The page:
Albert Katz – A Potpourri of Recent Research from the Laboratory
Department of Psychology
University of Western Ontario
For over 35 years, I have been engaged in understanding how one translates the surface appearances of objects and events into deeper psychological understanding. Trained as a cognitive psychologist, this interest has led me to study autobiographical memory and the processing of language when one says something that, on the surface, differs from what one is attempting to convey, such as when one uses metaphor, sarcasm, proverbs or puns. As an experimental psychologist, my students and I have attempted to bring real-life phenomena into the laboratory. Here I discuss two lines of related research that have emerged from my laboratory, with special emphasis on our most recent findings.
The mechanisms behind deeper understanding
This line of research is aimed at identifying the mechanism (s) underlying the translation of surface expressions into deeper understanding. One component examines the semantic organization of knowledge that gets activated on hearing or reading a sentence. For instance, consider a simple nominal metaphor such as “my surgeon is a butcher”. The concept being described (the target “surgeon”) and the concept providing information about the target (the source “butcher”) can be considered as residing in an n-dimensional semantic or similarity space, such that each of these concepts can be “close” to many or few related concepts. We are using this basic framework to understand questions such as why some metaphors are easier to understand than others or why sometimes one usually cannot reverse the concepts (e.g., “my butcher is a surgeon”) by either changing the nature of the interpretation, or more commonly, producing a nonsensical statement.
James Boylan, a PhD student in my laboratory is interested in understanding the nature of humor evoked in language. He employs puns as his target stimuli and has developed a novel means of determining the semantic similarity of alternate senses implied in puns using dictionary meanings. He has demonstrated that the greater the semantic distance (or incongruity) between the alternate meanings the more the pun is perceived as funny. Moreover, he has shown that with increasing repetition of the pun it becomes less funny. Importantly, the semantic distance between the implicit alternate meanings activated by a pun determines the extent to which the humor associated with a pun decreases with repetition (see Boylan & Katz, 2015).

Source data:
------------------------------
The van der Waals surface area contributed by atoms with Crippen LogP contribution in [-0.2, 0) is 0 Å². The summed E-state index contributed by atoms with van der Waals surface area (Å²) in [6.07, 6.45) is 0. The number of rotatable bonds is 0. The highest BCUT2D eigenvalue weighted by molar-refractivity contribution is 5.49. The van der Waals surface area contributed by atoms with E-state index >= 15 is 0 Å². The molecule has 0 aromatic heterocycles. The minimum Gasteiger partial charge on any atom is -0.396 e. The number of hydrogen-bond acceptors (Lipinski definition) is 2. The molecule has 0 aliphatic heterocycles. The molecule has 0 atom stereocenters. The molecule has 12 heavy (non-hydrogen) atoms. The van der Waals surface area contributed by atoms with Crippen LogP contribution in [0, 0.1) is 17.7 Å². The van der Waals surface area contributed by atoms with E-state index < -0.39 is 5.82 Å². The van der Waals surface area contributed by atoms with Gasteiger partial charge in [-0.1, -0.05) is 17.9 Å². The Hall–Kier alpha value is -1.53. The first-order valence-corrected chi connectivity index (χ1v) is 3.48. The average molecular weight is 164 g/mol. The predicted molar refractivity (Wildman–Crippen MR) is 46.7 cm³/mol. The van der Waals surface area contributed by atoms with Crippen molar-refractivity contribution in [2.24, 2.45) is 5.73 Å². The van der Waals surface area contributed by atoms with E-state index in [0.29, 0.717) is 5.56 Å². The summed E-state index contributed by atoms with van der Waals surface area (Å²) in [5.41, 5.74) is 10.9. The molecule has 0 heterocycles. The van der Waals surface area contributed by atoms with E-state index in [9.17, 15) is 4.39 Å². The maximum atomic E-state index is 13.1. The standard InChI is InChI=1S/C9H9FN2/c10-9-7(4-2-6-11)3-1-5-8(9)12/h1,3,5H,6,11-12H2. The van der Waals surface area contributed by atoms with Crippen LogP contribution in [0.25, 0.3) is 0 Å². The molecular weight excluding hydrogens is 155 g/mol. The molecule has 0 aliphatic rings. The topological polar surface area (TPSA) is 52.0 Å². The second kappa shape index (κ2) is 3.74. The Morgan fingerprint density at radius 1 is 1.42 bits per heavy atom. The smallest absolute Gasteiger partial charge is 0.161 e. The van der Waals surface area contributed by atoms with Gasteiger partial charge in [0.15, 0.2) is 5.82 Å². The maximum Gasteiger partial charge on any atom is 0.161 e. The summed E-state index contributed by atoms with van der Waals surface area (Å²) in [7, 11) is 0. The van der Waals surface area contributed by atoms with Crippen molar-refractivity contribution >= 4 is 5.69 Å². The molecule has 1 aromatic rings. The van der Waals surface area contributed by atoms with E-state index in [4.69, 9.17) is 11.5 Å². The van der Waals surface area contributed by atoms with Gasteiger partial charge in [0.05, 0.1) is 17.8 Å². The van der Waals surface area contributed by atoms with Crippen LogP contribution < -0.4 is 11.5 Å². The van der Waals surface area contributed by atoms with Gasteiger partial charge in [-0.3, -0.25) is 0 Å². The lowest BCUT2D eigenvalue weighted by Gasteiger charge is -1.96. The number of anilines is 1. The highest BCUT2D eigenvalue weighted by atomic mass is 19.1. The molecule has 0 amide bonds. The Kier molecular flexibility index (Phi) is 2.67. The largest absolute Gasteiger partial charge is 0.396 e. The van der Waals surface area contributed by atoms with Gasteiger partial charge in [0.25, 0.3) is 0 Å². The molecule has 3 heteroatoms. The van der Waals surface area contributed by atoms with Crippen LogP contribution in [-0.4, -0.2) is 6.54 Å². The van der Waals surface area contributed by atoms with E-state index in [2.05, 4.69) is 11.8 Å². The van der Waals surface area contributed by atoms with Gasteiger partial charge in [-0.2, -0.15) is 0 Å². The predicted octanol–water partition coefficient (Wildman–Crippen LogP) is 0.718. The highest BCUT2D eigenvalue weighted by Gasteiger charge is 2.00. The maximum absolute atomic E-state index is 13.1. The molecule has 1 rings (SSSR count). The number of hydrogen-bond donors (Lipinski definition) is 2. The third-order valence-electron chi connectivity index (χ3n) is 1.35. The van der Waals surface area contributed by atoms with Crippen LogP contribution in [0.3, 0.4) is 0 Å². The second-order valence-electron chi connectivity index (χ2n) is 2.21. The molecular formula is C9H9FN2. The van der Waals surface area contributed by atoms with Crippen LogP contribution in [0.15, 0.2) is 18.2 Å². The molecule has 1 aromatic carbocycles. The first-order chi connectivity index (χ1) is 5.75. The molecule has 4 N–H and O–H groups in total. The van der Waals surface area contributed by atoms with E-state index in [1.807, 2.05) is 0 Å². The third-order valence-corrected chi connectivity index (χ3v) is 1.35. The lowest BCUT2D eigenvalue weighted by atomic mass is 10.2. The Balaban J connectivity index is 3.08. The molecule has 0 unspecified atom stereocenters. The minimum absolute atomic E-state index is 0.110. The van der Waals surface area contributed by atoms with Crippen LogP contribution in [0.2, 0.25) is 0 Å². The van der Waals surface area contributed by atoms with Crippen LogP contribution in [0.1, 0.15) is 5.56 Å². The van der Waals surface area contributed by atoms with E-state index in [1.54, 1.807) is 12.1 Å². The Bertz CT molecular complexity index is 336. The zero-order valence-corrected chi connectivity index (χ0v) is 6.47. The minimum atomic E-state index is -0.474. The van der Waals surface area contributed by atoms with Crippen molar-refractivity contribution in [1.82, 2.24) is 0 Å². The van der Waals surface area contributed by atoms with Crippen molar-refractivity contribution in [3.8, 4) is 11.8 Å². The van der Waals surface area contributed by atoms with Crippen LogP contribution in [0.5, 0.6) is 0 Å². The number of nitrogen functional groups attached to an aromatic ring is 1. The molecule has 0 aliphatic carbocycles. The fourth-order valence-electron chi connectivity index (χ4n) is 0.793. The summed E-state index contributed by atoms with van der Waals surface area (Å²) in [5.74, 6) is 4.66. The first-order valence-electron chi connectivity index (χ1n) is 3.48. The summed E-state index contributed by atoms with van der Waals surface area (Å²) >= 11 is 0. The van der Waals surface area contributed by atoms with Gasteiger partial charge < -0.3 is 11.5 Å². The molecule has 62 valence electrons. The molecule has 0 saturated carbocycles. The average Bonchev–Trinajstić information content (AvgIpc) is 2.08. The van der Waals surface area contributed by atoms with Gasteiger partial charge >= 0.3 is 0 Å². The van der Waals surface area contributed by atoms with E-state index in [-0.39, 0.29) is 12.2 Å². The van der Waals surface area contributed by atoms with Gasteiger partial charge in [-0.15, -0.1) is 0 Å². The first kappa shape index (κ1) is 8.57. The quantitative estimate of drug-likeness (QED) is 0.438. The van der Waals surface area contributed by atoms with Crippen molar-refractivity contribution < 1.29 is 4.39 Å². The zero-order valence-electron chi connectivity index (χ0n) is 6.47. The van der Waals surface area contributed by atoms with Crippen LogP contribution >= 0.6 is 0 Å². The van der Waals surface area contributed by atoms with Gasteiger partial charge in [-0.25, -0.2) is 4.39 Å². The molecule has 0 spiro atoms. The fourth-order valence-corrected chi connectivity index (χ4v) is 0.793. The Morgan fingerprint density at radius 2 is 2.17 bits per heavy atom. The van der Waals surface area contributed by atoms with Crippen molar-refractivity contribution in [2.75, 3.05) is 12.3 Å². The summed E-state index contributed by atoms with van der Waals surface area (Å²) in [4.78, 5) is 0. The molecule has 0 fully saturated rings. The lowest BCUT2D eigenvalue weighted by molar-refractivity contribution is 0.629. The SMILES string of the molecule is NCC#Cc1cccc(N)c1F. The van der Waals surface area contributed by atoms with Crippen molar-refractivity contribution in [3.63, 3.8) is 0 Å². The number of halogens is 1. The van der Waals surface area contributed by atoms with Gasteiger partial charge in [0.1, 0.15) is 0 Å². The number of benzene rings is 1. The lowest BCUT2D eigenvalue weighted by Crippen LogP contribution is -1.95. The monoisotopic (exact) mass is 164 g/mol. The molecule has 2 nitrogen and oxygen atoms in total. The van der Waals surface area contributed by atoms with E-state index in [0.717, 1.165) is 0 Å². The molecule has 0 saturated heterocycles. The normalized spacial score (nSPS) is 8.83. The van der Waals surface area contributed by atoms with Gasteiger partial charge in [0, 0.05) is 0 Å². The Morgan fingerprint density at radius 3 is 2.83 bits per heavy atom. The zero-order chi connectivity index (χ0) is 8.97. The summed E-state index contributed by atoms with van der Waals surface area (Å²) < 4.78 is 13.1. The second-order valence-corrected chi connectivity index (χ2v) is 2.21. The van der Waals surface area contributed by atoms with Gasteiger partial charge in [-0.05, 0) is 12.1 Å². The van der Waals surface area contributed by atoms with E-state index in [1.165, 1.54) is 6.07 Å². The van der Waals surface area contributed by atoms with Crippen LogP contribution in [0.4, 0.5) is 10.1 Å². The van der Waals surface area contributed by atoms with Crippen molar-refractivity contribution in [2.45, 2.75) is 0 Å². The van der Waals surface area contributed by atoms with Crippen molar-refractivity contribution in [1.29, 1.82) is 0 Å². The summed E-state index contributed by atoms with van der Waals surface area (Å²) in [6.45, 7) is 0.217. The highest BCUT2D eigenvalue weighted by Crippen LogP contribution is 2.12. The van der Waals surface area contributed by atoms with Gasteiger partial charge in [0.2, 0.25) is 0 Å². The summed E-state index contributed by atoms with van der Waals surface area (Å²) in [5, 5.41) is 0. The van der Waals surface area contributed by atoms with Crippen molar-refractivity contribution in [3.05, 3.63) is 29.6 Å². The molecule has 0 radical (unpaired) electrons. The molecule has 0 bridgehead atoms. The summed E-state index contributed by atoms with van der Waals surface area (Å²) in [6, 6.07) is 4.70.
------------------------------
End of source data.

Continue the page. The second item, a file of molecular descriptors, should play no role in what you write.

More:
Another PhD student in the laboratory, Hamad Al-Azary is also examining semantic effects but in his case he studies metaphor, taking a decidedly experimental approach. He has completed a series of studies that started with his MA work in Lori Buchanan’s lab at the University of Windsor. In his approach, he creates nominal metaphors (e.g., “love is a ladder”) by systematically varying semantic factors (such as semantic density: the number of related concepts in semantic space to the topic and source concepts) and concept concreteness. In recent studies in our lab (Al-Azary & Katz, 2015a, b) we have examined the comprehension of novel metaphoric expressions in which word concreteness, semantic density and embodiment of the vehicle have been manipulated. I will discuss embodiment presently. Here embodiment was operationalized by the degree of rated Body-Object Interaction (BOI). Body-object interaction assesses the ease with which a human body can physically interact with a word’s referent. These studies are ongoing, with the data to date suggesting that density in semantic space and concreteness of the words expressed in the metaphor both play a role in comprehending a metaphor and suggestively, in the degree to which the source and vehicle can be interchanged (e.g., “education is a ladder” versus “a ladder is education”). The effects of BOI are negligible suggesting that any role played by this one measure of embodiment is at best secondary to semantic factors in determining how we understand novel nominal metaphors.